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Thread: cool critters

  1. #1
    Senior Member kennyfish's Avatar
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    cool critters

    Is there much of interest to be kept in cooler water conditions? I have a little starter project going in a 10g and wondered if I can run it at my ambient room temperature of 65-67deg. I can heat it if I have to but im running out of wall sockets! There must be a lot of things in the ocean that can take moderate temperatures. Are any of them common to small aquaria?

  2. #2
    Senior Member Ricepicker's Avatar
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    yes, yes, and yes

    if u like cool water critters, try some of this

    periwinkles (snails, avaliable at groceries)
    gobies (selected species, most are ugly, but catalinas are beautiful)
    anemones (research... i dunno what species are coldwater off by heart)
    hermits (most will be fine in cooler water)
    mantis shrimp (there are coolwater species, if u find one and decide to keep it... don't bother with any other critters)
    serpent stars (most are ok)
    Sea cucumber (darker color ones are usually coldwater)

    those will be ok in small tanks... if u have a bigger tank'd have more suggestions.... the porblem is obtaining them! unless u live by the sea its hard to get LFS to get them in

  3. #3
    Senior Member ronmax86's Avatar
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    Smile

    Hi Kennyfish,
    Welcome to Aquaria Canada,
    I have been tossing around this idea myself as I set up my 125, like Ricepicker said, location makes a huge difference. If you are in Frankville, Nova Scotia, this shouldn't be a problem as you will probably have to catch them yourself. On this board, I have been told people have enjoyed keeping green crabs (to add to the list) and other tide pool creatures like shrimp. Perch would not get all that big but not sure if a 10 gallon would be big enough, I've never seen them get bigger than 6". There is someone keeping a blue lobster (on south shore, NS, I believe) on here.

    Trick is that when getting natural seawater, sand or rocks that a curing process must be used before adding to the tank to allow the die off to happen as it adjusts to life indoors. Basically all the same rules apply as tropical, take it slow.

    I hope to learn more about your tank & experience.
    Ron N

  4. #4
    Senior Member kennyfish's Avatar
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    Thanks for the warm welcome guys. I have been reading Adey/Lovland's "Dynamic Aquaria" to learn more about running aquariums and they recommend exactly what you two have suggested. Unfortunately I am Frankville Ontario, just outside Brockville/Kingston and have no access to the Ocean.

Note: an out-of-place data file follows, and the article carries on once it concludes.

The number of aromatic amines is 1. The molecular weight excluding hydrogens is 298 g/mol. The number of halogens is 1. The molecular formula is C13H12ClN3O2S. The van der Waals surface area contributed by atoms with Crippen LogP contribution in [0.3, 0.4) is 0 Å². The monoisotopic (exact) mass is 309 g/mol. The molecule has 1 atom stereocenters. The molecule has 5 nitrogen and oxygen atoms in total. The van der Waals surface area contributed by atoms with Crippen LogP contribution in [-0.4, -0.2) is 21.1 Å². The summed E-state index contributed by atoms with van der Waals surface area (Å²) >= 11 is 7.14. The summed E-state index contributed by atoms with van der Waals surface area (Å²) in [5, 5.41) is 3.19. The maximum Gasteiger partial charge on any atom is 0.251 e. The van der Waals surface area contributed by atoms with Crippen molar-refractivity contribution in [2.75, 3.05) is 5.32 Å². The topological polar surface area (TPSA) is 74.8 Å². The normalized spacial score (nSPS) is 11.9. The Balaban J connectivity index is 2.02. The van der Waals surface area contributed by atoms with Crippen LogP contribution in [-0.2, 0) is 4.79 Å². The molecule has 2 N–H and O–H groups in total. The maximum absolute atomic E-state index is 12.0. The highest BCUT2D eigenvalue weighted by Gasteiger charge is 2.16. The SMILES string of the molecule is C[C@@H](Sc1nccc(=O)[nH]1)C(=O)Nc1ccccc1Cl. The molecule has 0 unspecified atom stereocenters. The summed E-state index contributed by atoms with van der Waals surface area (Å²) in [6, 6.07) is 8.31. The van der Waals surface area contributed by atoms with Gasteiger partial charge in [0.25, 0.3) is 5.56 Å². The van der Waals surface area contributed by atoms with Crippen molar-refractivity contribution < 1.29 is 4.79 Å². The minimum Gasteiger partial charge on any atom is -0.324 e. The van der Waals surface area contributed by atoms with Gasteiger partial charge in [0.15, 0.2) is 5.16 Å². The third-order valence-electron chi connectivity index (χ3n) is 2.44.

Right now I just have an old hob filter running for water flow (30x/h) around two pieces of liverock on a sand bed. I have lots of time to figure out my next move. I have begun to wonder though, if I go with a temperate tank would that not need chilling in the summer? That would defeat my goal of running a lowteck saltwater ecosystem.

  5. #5
    Senior Member Ricepicker's Avatar
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    yea lol i'll be right out honest with you.. coldwater tanks are much more complex than tropical salt...

    IMO

  6. #6
    Senior Member ronmax86's Avatar
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    Yup me too, unless you have access to the shore yourself, I'd stick to tropical. Like someone recently said, tanks are rarely at room temp with the lights and pumps giving off heat and the heater being used mainly at night. Get a powerbar and a heater. Tanks can be fairly lowtech with proper bioload and maintenance schedule.
    Ron N

  7. #7
    Senior Member Ricepicker's Avatar
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    to be honest, your so called "temperate" water critters, is really coldwater critters, and you have to keep in mind night time temperature and day temperature in these oceans is significantly different than the changes in tropics.

    on that note, i also have to mention that there is alot more algal growth IMo in cold water, usually in the form of kelp and other seaweeds. and cold water also have higher capacity to carry oxygen, which is something really hard to do in closed systems unless u get clever lol.

    anyway, i say experiment, but don't hold your breath.

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